In the case at bar, petitioners were represented by counsel during the hearings conducted by the labor arbiter on April 24, 1995, May 16, 1995 and June 25, 1995; they were served with summons; they received the notices for the hearings conducted on July 19, 1995, August 2, 1995 and August 16, 1995, and they received a copy of the labor arbiter’s decision dated January 2, 1997.

Moreover, petitioners filed a series of pleadings and motions, an appeal and a motion for reconsideration with the NLRC and a petition for certiorari with the Supreme Court.  After all these remedies proved futile, petitioners filed a motion to quash the writ of execution which dragged the case even more and effectively derailed the execution of an already final and executory judgment.  The issue of lack of due process was raised in all of the above-mentioned pleadings and was exhaustively passed upon.  Clearly, petitioners were not denied due process.

The Labor Arbiter’s decision has long become final and executory and it can no longer be reversed or modified.

The Court has on occasion ruled that:

Now, nothing is more settled in law than when a final judgment becomes executory, it thereby becomes immutable and unalternable.  The judgment may no longer be modified in any respect, even if the modification is meant to correct what is perceived to be an erroneous conclusion of law or fact, and regardless of whether the modification is attempted to be made by the court rendering it or by the highest court of the land.  The only recognized exception are the correction of clerical errors or the making of so-called nune pro tunc  entries which cause no injury to any party, and, of course, where the judgment is void x x x (Manning International Corp. vs. NLRC, 195 SCRA 155 [1991]).

We now delve into the propriety of the implementation of the writ of execution.  Petitioners claim they were never personally served a copy of the writ of execution; and that their real property was levied upon without their first having been given a chance to satisfy the judgment and without any prior effort to levy upon their personal properties.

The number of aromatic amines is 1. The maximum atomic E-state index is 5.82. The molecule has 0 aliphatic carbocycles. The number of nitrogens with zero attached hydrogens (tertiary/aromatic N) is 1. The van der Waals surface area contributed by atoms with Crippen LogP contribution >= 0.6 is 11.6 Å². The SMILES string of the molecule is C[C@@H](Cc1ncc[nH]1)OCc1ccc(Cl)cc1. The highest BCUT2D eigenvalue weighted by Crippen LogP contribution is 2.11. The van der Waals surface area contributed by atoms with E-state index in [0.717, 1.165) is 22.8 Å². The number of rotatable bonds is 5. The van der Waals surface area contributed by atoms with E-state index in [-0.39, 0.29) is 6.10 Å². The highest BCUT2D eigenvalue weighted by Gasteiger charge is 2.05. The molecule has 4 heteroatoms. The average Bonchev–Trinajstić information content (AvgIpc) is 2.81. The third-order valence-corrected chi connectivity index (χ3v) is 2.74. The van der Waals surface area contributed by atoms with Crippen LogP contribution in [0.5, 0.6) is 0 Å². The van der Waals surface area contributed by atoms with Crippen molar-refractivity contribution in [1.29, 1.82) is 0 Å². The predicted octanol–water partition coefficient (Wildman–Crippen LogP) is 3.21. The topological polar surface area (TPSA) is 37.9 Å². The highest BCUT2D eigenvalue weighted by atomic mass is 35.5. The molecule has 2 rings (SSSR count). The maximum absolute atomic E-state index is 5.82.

Pertinently, Paragraph 2, Section 2 of the NLRC Manual on Execution of Judgment provides:

(a) If the execution be for the payment of a sum of money by the losing party, the writ shall be served by the sheriff upon the losing party or upon any person required by law to obey the same before proceeding to satisfy the judgment out of the personal property of such party and if no sufficient personal property can be found, then out of his real property.

As the records show, the NLRC sheriff[5] followed the procedure provided in the above-quoted provision of the NLRC Manual on Execution of Judgment but was unable to serve a copy of the writ of execution and/or levy upon their personal properties due to the contumacy of the respondents therein (petitioners before us).  In his letter dated July 17, 1998 addressed to petitioners’ counsel, the NLRC sheriff stated that, in view of the refusal of Mr. Jesus D. Legaspi to comply with the mandate of the writ of execution, Transfer Certificate of Title No. 77731 would be levied upon and attached to satisfy the judgment.  In his progress report dated August 19, 1998, he stated that:  “On July 2, 1998, enforcement of the writ of execution was done upon the respondents, however, entry inside the premises had been impossible, passage thereon has been closed and padlocked and no people/person around which (can be) served with the Writ. x x x”  Considering these circumstances, it cannot therefore be said that the writ of execution was improperly implemented.

It is obvious to the Court that petitioners and/or counsel are just playing a dilatory game, perhaps to break down the will of the respondents or to maneuver for a possibly better bargaining position with respect to respondents’ claims or for whatever other reason known only to them.  There was no purpose to be served by changing one’s counsel and blaming the previous one for an adverse decision which was doubtlessly correct to begin with.

WHEREFORE, the petition is hereby DENIED.  Treble costs against petitioner.

SO ORDERED.

Puno, (Chairman), Panganiban, and Morales, JJ., concur.

Sandoval-Gutierrez, J., on leave.



[1] Atty. Ariel Cardiente Santos.

[2] Rollo, pp. 85-86.

[3] Rollo, p. 29.

[4] Development Bank of the Philippines vs. National Labor Relations Commission, Ong Peng, et al., 218 SCRA 183 (1993).

[5] Ramon Nonato Dayao